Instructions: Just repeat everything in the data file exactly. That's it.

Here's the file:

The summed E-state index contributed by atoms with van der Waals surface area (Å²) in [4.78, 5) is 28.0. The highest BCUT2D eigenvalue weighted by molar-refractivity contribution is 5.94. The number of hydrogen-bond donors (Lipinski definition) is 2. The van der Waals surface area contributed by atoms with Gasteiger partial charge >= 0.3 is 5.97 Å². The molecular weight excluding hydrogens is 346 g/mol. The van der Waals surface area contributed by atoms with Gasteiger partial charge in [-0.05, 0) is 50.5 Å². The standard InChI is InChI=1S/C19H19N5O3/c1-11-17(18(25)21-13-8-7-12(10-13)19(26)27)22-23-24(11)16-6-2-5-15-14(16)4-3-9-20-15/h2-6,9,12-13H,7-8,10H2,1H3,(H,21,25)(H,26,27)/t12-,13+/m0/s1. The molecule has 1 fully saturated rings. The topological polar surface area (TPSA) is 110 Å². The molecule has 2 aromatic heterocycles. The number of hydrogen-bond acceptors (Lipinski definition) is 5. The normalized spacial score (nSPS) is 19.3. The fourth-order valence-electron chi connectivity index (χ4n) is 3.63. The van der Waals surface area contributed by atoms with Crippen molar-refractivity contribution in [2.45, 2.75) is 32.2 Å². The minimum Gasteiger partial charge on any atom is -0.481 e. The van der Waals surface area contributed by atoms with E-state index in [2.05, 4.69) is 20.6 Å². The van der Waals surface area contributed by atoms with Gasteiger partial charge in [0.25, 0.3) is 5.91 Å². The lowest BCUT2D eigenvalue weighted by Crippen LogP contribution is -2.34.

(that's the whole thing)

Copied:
The summed E-state index contributed by atoms with van der Waals surface area (Å²) in [4.78, 5) is 28.0. The highest BCUT2D eigenvalue weighted by molar-refractivity contribution is 5.94. The number of hydrogen-bond donors (Lipinski definition) is 2. The van der Waals surface area contributed by atoms with Gasteiger partial charge >= 0.3 is 5.97 Å². The molecular weight excluding hydrogens is 346 g/mol. The van der Waals surface area contributed by atoms with Gasteiger partial charge in [-0.05, 0) is 50.5 Å². The standard InChI is InChI=1S/C19H19N5O3/c1-11-17(18(25)21-13-8-7-12(10-13)19(26)27)22-23-24(11)16-6-2-5-15-14(16)4-3-9-20-15/h2-6,9,12-13H,7-8,10H2,1H3,(H,21,25)(H,26,27)/t12-,13+/m0/s1. The molecule has 1 fully saturated rings. The topological polar surface area (TPSA) is 110 Å². The molecule has 2 aromatic heterocycles. The number of hydrogen-bond acceptors (Lipinski definition) is 5. The normalized spacial score (nSPS) is 19.3. The fourth-order valence-electron chi connectivity index (χ4n) is 3.63. The van der Waals surface area contributed by atoms with Crippen molar-refractivity contribution in [2.45, 2.75) is 32.2 Å². The minimum Gasteiger partial charge on any atom is -0.481 e. The van der Waals surface area contributed by atoms with E-state index in [2.05, 4.69) is 20.6 Å². The van der Waals surface area contributed by atoms with Gasteiger partial charge in [0.25, 0.3) is 5.91 Å². The lowest BCUT2D eigenvalue weighted by Crippen LogP contribution is -2.34.